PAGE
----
How does the Federal Government decide who or what gets honored on U.S. postage stamps?

Making stamps is a function of the federal government, and as is the case with most governmental projects, a committee has been appointed to get the job done.

The fourteen members of the Citizens’ Advisory Stamp Committee, representing expertise in American art, business, history, and technology, and sharing an interest in philately, are handpicked by the postmaster general to recommend subjects for commemorative stamps.

The committee convenes every two months to sift through the thousands of suggestions that pour in continuously from the provinces. Of the twenty thousand or so subjects submitted by the general public each year, twenty-five to thirty-five eventually make it through the committee to the postmaster general; once he gives final approval, they can become stamps.

During the watershed postal reorganization in the early 1970s, one of those events that go largely unnoticed by the public but retain deep significance within the government, the postmaster general, with help from the CASC, established the elementary criteria by which stamp subject selections are made.

Since then the list has been expanded to include twelve points:

1. U.S. postage stamps and stationery will primarily feature American or American-related subjects.
2. No living person shall be portrayed on U.S. postage.
3. Stamps honoring individuals will be issued in conjunction with anniversaries of their birth, but not sooner than ten years after the individual’s death. U.S. presidents are the only exception to the ten-year rule, and may be honored on the first birth anniversary following death.
4. Events of historical significance shall be considered for commemoration only on anniversaries in multiples of fifty years.
5. Only events and themes of widespread national appeal will be considered.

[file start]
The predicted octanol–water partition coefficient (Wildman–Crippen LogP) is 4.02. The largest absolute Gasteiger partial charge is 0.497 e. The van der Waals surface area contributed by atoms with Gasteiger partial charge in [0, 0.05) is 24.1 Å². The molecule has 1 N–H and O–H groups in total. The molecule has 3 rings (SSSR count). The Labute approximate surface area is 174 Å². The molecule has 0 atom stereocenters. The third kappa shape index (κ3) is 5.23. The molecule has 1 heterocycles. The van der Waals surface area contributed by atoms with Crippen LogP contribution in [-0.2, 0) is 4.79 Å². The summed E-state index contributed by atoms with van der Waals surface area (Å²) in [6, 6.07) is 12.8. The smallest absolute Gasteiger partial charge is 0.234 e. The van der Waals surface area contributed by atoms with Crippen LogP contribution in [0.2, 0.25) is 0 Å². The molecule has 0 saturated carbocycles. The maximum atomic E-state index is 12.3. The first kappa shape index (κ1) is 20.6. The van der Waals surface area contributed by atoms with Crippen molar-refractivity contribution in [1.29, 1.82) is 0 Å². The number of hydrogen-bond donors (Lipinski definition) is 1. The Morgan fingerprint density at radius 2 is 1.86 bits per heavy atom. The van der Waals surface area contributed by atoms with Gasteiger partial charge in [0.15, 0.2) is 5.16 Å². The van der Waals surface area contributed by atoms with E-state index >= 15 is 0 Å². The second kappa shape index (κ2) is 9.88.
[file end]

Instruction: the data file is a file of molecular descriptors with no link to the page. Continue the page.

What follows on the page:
6. No commercial enterprise; specific product; or for-profit fraternal, sectarian, political, service or charitable organizations shall be recognized.
7. Towns, cities, counties, municipalities, schools, hospitals, libraries, or similar institutions shall not be considered.
8. Postage stamps commemorating statehood anniversaries will be considered only at intervals of fifty years from the state’s entry into the Union. Other anniversaries pertaining to individual states or regions will be considered only for postal stationery and only at intervals of fifty years from the date of the significant event.
9. Stamps shall not be issued to honor religious institutions or individuals whose principal achievements are associated with religious undertakings or beliefs.
10. No “semipostals,” stamps to be sold at a premium over their postal value to raise money for charitable organizations, shall be issued.
11. Significant anniversaries of universities and other institutions of higher learning shall be considered only in regard to Historic Preservation Series postal cards featuring an appropriate campus building.
12. No subject, except traditional themes such as Christmas, the U.S. flag, Express Mail, Love, and so forth, will be honored more than once every ten years.

Anyone can petition the Citizens’ Advisory Stamp Committee with an idea, and if the proposed subject meets the guidelines, it will be considered and possibly recommended to the postmaster general.

The rules, in addition to telling when and how something can be commemorated, dictate to some degree the subject matter itself. A stamp might be issued, for instance, to celebrate food in general, but rule number six will prevent a specific product, like Spam, from ever gracing U.S. postage.

Likewise, the government will not issue a stamp to honor one particular hospital, but health care in the abstract could be saluted.

About Karen Hill

Karen Hill is a freelance writer, editor, and columnist. Born in New York, her work has appeared in the Examiner, Yahoo News, Buzzfeed, among others.

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